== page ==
Ralph G. Moritz Papers
Table of Contents
Finding aid prepared by Michael P. Palmer, © 2008
- ONE National Gay & Lesbian Archives, USC Libraries, University of Southern California
- Moritz, Ralph G., 1912-1998
- Ralph G. Moritz papers
- Collection no.
- Date [inclusive]
- 0.4 linear foot.
- Travel diaries of librarian and classical music enthusiast Ralph G. Moritz (1912-1998), listing the sights he saw, the concerts he attended, and his sexual encounters on his travels from the late 1960s to the early 1980s. The bulk of the collection consists of letters Moritz received from the mid 1970s to the early 1980s from Samuel Potter, aka "Octavian", Brown (1916-1995), an expatriate American living in Rome, who in the 1970s and early 1980s ran a small bed and breakfast and male bordello, that Moritz frequented, out of his apartment. The letters detail the trials, tribulations, and pleasures of life in Rome, and are filled with gossip about the lives of his "boys" and his clients, from the unnamed to the famous.
Ralph G. Moritz Papers, Coll2008-040, ONE National Gay and Lesbian Archives, Los Angeles, California.
Ralph G. Moritz was born in Waterloo, Iowa, on November 16, 1912. He attended the University of Northern Iowa, in Cedar Rapids, in the 1930s. He became a librarian; his last known position was Chief Catalog Librarian at California State University, Los Angeles. His special interests were travel and music, and from at least the 1960s onwards he made several trips a year to music festivals and performances both in the United States and Europe. He died in Los Angeles on June 19, 1998.
Scope and Content of Collection
The collection consists of Moritz's travel diaries and the letters he received from Octavian Brown. Moritz traveled extensively to Europe, where he attended music festivals and performances. The diaries consist largely of typewritten outlines of Moritz's daily activities-including, from the late 1970s, his sexual encounters-on his travels. The letters from Brown form the bulk of the collection. Samuel Potter, aka "Octavian", Brown (1916-1995) was an expatriate American living in Rome, who in the 1970s and early 1980s ran a small bed and breakfast and male bordello, that Moritz frequented, out of his apartment. The letters, written in an engaging, breezy style, detail the trials, tribulations, and pleasures of life in Rome, and are filled with gossip about the lives of his "boys" and his clients, from the unnamed to the famous. In 1982, Brown moved to Santa Barbara, California, where he died in 1995. The miscellaneous materials include a letter on family matters from C. E. Moritz, of Denver, Colorado, a 1985 letter to Los Angeles Times columnist Jack Smith, concerning one of the latter's columns, several typed pages of notes for a "philosophy essay" and an autobiography, and two maps of Rome from a late 19th/early 20th century Baedeker.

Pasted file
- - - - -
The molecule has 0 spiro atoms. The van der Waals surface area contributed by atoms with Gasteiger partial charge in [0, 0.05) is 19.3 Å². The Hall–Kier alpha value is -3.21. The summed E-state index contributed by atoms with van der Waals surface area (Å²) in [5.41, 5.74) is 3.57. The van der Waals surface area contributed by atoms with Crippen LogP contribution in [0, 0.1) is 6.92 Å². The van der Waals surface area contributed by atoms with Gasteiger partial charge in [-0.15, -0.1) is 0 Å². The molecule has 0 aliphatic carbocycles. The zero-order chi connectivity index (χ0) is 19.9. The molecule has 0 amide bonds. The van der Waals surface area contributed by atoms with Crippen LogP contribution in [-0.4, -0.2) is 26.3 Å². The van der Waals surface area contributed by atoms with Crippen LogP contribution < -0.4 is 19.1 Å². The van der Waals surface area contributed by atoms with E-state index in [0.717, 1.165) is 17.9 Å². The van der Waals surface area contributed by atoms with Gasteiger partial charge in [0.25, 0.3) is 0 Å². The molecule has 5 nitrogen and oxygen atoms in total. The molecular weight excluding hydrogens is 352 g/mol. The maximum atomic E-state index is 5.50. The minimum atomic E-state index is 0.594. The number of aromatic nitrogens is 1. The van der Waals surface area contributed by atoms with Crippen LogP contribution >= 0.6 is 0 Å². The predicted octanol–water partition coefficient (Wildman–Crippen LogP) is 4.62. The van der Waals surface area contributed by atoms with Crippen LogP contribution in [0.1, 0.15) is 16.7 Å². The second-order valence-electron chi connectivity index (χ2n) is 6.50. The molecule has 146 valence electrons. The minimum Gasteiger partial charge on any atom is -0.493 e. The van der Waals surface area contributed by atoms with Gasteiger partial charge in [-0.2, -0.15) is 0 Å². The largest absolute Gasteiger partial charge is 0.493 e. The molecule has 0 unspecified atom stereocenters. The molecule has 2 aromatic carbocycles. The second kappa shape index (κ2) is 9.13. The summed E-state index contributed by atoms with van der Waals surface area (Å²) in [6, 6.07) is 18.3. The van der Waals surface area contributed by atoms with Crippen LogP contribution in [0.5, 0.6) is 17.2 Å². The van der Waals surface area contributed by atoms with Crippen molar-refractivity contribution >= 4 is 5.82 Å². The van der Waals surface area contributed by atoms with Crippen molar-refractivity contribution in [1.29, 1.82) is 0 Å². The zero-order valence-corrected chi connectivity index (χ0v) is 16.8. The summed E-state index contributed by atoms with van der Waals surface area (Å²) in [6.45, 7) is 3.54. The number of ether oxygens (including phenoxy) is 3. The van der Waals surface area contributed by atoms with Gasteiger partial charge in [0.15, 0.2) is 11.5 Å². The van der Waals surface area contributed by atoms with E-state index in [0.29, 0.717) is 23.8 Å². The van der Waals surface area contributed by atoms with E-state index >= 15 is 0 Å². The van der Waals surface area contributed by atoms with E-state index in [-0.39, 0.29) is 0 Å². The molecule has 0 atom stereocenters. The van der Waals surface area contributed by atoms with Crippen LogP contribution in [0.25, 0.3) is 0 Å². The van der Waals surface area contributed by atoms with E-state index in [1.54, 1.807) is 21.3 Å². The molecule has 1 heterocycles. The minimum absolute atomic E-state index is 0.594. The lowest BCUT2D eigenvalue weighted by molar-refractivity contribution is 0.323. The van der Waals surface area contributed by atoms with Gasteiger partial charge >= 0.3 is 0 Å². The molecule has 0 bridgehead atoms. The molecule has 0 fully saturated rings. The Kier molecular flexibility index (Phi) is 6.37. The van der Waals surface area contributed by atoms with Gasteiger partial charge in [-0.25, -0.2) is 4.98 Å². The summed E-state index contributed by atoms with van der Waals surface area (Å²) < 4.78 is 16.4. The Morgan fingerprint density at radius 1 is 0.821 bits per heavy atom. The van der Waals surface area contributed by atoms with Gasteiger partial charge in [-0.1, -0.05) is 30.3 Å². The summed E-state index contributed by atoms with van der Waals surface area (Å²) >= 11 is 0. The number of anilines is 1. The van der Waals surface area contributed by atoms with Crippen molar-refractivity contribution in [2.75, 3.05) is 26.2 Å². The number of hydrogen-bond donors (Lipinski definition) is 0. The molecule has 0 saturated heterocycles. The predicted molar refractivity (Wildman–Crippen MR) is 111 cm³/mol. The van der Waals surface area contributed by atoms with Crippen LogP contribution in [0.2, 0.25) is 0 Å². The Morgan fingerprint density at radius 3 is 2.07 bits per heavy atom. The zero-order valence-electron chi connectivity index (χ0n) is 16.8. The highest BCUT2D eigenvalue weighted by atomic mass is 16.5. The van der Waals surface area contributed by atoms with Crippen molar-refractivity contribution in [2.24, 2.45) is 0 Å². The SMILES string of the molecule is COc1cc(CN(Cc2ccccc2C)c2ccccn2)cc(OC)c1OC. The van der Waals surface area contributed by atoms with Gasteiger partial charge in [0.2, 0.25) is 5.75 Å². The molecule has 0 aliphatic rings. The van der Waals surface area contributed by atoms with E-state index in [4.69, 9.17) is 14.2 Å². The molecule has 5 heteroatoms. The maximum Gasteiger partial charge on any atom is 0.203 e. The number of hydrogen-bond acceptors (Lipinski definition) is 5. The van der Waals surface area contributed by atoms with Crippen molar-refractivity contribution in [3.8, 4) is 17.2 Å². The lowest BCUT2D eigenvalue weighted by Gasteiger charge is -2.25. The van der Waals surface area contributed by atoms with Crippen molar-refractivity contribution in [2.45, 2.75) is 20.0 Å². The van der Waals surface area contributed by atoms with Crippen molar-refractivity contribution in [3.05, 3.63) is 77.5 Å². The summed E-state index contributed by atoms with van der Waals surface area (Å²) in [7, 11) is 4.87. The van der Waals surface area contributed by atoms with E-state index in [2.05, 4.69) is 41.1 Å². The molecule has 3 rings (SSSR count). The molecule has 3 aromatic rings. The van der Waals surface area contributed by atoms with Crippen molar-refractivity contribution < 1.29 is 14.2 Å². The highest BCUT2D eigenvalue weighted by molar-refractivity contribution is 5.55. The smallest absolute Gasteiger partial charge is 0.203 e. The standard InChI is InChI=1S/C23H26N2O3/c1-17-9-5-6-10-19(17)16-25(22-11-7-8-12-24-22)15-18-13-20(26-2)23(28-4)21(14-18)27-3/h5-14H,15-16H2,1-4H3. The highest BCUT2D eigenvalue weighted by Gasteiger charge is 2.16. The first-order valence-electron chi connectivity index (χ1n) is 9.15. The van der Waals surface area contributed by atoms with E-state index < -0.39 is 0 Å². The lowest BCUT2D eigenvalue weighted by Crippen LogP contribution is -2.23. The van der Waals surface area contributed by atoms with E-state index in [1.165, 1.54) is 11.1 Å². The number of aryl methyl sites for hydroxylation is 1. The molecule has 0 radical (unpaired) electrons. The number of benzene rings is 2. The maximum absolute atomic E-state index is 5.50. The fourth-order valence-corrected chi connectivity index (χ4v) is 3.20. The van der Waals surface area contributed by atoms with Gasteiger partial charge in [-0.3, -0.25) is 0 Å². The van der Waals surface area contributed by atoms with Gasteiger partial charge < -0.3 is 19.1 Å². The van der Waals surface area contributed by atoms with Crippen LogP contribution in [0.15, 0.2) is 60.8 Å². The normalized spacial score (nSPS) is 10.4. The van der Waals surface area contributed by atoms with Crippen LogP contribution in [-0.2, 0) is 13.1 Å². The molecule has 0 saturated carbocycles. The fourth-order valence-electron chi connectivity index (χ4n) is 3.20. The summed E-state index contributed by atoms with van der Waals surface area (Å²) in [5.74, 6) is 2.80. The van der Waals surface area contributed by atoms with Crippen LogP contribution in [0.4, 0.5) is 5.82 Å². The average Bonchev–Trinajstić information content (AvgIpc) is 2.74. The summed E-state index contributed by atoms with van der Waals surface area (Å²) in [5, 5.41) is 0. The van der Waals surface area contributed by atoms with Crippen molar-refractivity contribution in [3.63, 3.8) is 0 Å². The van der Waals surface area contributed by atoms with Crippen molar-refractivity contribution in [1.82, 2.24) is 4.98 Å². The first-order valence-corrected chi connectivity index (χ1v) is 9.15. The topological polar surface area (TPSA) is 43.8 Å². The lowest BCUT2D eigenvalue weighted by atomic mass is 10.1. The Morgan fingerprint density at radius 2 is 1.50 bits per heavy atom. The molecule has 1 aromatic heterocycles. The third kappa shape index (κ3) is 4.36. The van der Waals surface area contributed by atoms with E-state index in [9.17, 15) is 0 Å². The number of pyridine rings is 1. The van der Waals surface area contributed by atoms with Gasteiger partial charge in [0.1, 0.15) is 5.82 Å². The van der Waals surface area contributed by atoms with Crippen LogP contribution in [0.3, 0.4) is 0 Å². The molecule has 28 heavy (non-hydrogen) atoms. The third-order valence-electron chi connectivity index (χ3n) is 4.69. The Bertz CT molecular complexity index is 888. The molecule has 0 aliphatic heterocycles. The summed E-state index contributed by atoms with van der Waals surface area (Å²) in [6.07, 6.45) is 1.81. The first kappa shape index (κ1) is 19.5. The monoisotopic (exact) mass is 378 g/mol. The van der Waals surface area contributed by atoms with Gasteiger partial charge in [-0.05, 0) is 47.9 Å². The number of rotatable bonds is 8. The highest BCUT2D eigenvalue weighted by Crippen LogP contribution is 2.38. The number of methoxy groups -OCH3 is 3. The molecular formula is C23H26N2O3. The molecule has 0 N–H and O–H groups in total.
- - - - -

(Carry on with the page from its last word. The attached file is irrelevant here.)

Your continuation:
ONE National Gay & Lesbian Archives, USC Libraries, University of Southern California
909 West Adams Boulevard
Los Angeles, California, 90007
The collection is open to researchers. There are no access restrictions.
Researchers wishing to publish materials must obtain permission in writing from ONE National Gay and Lesbian Archives as the physical owner. Researchers must also obtain clearance from the holder(s) of any copyrights in the materials. Note that ONE National Gay and Lesbian Archives can grant copyright clearance only for those materials for which we hold the copyright. It is the responsibility of the researcher to obtain copyright clearance for all other materials directly from the copyright holder(s).
Date and method of acquisition unknown.
Collection processed by Michael P. Palmer, June 24, 2008.
Processing this collection has been funded by a generous grant from the National Historical Publications and Records Commission.
Controlled Access Headings
- Brown, Octavian (Samuel P.), 1916-1995
- Moritz, Ralph G., 1912-1998
- Europe--Voyages and travels
- Italy--Voyages and travels
- Male prostitution--Italy
- Voyages and travels
Travel Diaries 1967-1984 2.0 folders.
Octavian Brown Correspondence 1972-1983
Miscellaneous circa 1978-1984